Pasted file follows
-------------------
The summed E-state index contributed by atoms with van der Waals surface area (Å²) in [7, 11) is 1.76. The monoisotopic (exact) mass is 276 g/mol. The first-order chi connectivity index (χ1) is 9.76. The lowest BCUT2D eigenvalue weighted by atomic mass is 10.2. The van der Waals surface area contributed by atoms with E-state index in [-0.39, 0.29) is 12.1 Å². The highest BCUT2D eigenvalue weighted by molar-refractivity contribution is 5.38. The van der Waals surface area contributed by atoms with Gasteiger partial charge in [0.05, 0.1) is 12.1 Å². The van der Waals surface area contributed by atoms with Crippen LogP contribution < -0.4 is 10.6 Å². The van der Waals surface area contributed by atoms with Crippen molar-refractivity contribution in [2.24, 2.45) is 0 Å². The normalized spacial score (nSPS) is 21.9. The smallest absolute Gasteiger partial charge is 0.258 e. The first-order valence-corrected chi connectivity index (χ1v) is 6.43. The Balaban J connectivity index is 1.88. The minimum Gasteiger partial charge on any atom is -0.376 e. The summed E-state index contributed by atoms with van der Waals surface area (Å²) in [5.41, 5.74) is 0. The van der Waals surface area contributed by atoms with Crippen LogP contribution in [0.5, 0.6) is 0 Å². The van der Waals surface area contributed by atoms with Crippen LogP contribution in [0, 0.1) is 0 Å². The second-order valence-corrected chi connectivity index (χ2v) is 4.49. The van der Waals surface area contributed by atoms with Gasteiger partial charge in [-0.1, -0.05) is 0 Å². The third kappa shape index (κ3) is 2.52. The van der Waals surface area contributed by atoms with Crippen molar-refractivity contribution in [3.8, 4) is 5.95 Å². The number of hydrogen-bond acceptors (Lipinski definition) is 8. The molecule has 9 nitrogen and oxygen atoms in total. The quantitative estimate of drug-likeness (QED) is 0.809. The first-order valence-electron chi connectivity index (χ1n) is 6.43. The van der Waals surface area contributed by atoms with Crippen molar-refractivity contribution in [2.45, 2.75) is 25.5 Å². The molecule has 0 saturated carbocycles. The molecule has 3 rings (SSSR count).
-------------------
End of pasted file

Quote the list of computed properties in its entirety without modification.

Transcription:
The summed E-state index contributed by atoms with van der Waals surface area (Å²) in [7, 11) is 1.76. The monoisotopic (exact) mass is 276 g/mol. The first-order chi connectivity index (χ1) is 9.76. The lowest BCUT2D eigenvalue weighted by atomic mass is 10.2. The van der Waals surface area contributed by atoms with E-state index in [-0.39, 0.29) is 12.1 Å². The highest BCUT2D eigenvalue weighted by molar-refractivity contribution is 5.38. The van der Waals surface area contributed by atoms with Gasteiger partial charge in [0.05, 0.1) is 12.1 Å². The van der Waals surface area contributed by atoms with Crippen LogP contribution < -0.4 is 10.6 Å². The van der Waals surface area contributed by atoms with Crippen molar-refractivity contribution in [2.24, 2.45) is 0 Å². The normalized spacial score (nSPS) is 21.9. The smallest absolute Gasteiger partial charge is 0.258 e. The first-order valence-corrected chi connectivity index (χ1v) is 6.43. The Balaban J connectivity index is 1.88. The minimum Gasteiger partial charge on any atom is -0.376 e. The summed E-state index contributed by atoms with van der Waals surface area (Å²) in [5.41, 5.74) is 0. The van der Waals surface area contributed by atoms with Crippen LogP contribution in [0.5, 0.6) is 0 Å². The van der Waals surface area contributed by atoms with Crippen LogP contribution in [0, 0.1) is 0 Å². The second-order valence-corrected chi connectivity index (χ2v) is 4.49. The van der Waals surface area contributed by atoms with Gasteiger partial charge in [-0.1, -0.05) is 0 Å². The third kappa shape index (κ3) is 2.52. The van der Waals surface area contributed by atoms with Crippen molar-refractivity contribution in [3.8, 4) is 5.95 Å². The number of hydrogen-bond acceptors (Lipinski definition) is 8. The molecule has 9 nitrogen and oxygen atoms in total. The quantitative estimate of drug-likeness (QED) is 0.809. The first-order valence-electron chi connectivity index (χ1n) is 6.43. The van der Waals surface area contributed by atoms with Crippen molar-refractivity contribution in [2.45, 2.75) is 25.5 Å². The molecule has 0 saturated carbocycles. The molecule has 3 rings (SSSR count).